Fed Up Soldiers Finding New Ways to Protest the War
There is a strict protocol for military dissent. A service member can exercise free speech, for example, but she should be off-duty. She can protest the war, but not in uniform.
In an unprecedented move, 1,171 service members signed the Appeal for Redress -- a three-sentence statement that beseeches Congress to support the prompt withdrawal of troops from Iraq -- amid a flurry of anti-war activity happening around the country and a vigorous public debate about escalation in Iraq.
According to its creators and their lawyer, J.E. McNeil, executive director of the Washington, D.C.-based Center on Conscience and War, the appeal is perfectly legal and stays within the bounds of respectful discourse.
The appeal's message is not groundbreaking; anti-war sentiment in the military is well-known. The oft-cited February 2006 Le Moyne College/Zogby poll showed that 72 percent of active-duty troops wanted out of Iraq by the end of last year. And the GI Rights Hotline, affiliated with the Center on Conscience and War, gets roughly 4,000 calls a month, 40 percent of which, McNeil estimates, are questions about going AWOL.
And dissent in the ranks is not exceptional either. But the way in which these service members expressed their objection to U.S. policy in Iraq is. Their employment of the Military Whistleblower Protection Act, which shields military members from reprisals for communicating with Congress, is relatively novel.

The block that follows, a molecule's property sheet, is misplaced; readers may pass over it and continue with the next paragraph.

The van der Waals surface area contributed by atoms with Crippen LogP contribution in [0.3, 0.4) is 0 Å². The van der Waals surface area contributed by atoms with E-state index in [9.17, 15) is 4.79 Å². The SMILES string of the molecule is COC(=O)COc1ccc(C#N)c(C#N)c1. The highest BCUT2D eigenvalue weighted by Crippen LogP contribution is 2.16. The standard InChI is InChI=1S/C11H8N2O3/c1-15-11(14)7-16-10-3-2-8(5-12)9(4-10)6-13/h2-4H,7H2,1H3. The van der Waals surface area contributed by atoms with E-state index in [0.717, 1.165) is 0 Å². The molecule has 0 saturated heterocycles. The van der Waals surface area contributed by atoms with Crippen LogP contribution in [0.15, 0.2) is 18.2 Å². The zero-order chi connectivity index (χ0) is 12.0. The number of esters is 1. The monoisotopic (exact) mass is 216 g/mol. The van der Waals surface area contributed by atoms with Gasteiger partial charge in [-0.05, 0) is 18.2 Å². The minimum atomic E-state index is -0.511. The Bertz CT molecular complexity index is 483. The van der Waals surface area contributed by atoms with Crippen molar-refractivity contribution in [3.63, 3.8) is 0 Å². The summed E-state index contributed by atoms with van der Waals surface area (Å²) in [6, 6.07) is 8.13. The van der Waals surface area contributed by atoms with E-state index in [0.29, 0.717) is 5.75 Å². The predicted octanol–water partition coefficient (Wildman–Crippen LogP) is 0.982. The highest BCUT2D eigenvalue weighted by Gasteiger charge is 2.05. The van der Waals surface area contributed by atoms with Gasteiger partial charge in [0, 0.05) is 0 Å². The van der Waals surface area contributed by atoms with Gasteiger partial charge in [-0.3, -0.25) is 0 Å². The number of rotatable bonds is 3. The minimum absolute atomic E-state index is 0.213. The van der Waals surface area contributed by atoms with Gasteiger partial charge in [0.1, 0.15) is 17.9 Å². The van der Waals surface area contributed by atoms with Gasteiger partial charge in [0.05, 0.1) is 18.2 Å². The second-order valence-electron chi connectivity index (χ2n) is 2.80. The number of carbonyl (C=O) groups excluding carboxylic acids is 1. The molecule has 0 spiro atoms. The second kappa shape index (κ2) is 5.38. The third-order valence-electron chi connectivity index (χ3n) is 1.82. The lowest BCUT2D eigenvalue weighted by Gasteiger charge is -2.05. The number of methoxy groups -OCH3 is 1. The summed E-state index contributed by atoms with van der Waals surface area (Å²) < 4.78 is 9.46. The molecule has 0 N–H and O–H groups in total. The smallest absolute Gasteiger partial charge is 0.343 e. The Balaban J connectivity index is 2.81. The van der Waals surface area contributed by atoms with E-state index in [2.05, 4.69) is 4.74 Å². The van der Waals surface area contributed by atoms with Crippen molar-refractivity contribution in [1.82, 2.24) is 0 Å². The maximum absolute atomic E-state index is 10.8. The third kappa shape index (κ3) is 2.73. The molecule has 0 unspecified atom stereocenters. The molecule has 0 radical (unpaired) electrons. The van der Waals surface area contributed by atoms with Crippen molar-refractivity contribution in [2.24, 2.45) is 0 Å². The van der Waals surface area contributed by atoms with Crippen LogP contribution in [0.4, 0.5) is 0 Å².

Last week, the creators, Navy Seaman Jonathan Hutto and Marine Corps Sgt. Liam Madden, announced the appeal to Congress at a press conference held on the steps of the Cannon House Office Building in Capitol Hill. Supporters from the anti-war groups Iraq Veterans Against the War, Veterans for Peace, and Military Families Speak Out attended and spoke. Rep. James McGovern, D-Mass., who introduced the End the War in Iraq Act in the last session to curb spending on the war, and Rep. Dennis Kucinich, D-Ohio, also came out in support. Rep. John Conyers, D-Mich., and Rep. John Lewis, D-Ga., issued letters of support.
Hutto and Madden, joined by others from the military, like Army National Guard Sgt. Jabbar Macgruder, wore civilian clothing, and were careful not to disparage the president or speak on behalf of the military. These reflect the rules under the Department of Defense's Directive "1325.6" or "Guidelines for Handling Dissident and Protest Activities Among Members of the Armed Forces." The guideline forbids petitioning Congress, which is why Hutto and Madden made it explicitly clear that their statement is a "redress." Service members have the right to "complain and request redress," it reads.